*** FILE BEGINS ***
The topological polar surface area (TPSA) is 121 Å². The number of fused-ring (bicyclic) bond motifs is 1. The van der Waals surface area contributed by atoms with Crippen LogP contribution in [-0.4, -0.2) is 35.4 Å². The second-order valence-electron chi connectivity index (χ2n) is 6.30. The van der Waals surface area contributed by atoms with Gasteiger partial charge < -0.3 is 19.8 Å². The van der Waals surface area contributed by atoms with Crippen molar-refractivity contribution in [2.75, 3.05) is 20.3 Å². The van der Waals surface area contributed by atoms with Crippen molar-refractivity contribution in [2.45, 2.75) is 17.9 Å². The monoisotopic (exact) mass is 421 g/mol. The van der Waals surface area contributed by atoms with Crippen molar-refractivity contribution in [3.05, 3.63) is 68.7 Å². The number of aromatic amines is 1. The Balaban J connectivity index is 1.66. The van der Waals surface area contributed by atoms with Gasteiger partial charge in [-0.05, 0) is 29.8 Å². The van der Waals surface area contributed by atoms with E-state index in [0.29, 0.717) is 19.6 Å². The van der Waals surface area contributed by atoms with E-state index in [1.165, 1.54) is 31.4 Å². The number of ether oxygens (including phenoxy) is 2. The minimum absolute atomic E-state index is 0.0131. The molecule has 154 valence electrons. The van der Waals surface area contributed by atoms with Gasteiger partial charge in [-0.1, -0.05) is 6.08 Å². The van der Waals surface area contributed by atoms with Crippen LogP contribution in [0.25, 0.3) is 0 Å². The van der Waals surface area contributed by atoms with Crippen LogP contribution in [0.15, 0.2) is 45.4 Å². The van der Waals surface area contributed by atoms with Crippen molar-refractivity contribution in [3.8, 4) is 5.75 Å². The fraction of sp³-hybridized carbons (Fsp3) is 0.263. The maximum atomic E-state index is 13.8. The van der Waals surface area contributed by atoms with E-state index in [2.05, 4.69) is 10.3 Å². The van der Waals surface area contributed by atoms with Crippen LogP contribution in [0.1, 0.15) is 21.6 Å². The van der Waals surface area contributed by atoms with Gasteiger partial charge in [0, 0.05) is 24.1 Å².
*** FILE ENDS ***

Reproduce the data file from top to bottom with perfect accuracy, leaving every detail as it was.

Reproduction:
The topological polar surface area (TPSA) is 121 Å². The number of fused-ring (bicyclic) bond motifs is 1. The van der Waals surface area contributed by atoms with Crippen LogP contribution in [-0.4, -0.2) is 35.4 Å². The second-order valence-electron chi connectivity index (χ2n) is 6.30. The van der Waals surface area contributed by atoms with Gasteiger partial charge < -0.3 is 19.8 Å². The van der Waals surface area contributed by atoms with Crippen molar-refractivity contribution in [2.75, 3.05) is 20.3 Å². The van der Waals surface area contributed by atoms with Crippen molar-refractivity contribution in [2.45, 2.75) is 17.9 Å². The monoisotopic (exact) mass is 421 g/mol. The van der Waals surface area contributed by atoms with Crippen molar-refractivity contribution in [3.05, 3.63) is 68.7 Å². The number of aromatic amines is 1. The Balaban J connectivity index is 1.66. The van der Waals surface area contributed by atoms with Gasteiger partial charge in [-0.05, 0) is 29.8 Å². The van der Waals surface area contributed by atoms with E-state index in [0.29, 0.717) is 19.6 Å². The van der Waals surface area contributed by atoms with E-state index in [1.165, 1.54) is 31.4 Å². The number of ether oxygens (including phenoxy) is 2. The minimum absolute atomic E-state index is 0.0131. The molecule has 154 valence electrons. The van der Waals surface area contributed by atoms with Gasteiger partial charge in [-0.1, -0.05) is 6.08 Å². The van der Waals surface area contributed by atoms with Crippen LogP contribution in [0.25, 0.3) is 0 Å². The van der Waals surface area contributed by atoms with Crippen LogP contribution in [0.15, 0.2) is 45.4 Å². The van der Waals surface area contributed by atoms with Crippen molar-refractivity contribution in [3.8, 4) is 5.75 Å². The fraction of sp³-hybridized carbons (Fsp3) is 0.263. The maximum atomic E-state index is 13.8. The van der Waals surface area contributed by atoms with E-state index in [2.05, 4.69) is 10.3 Å². The van der Waals surface area contributed by atoms with Crippen LogP contribution in [0.1, 0.15) is 21.6 Å². The van der Waals surface area contributed by atoms with Gasteiger partial charge in [0, 0.05) is 24.1 Å².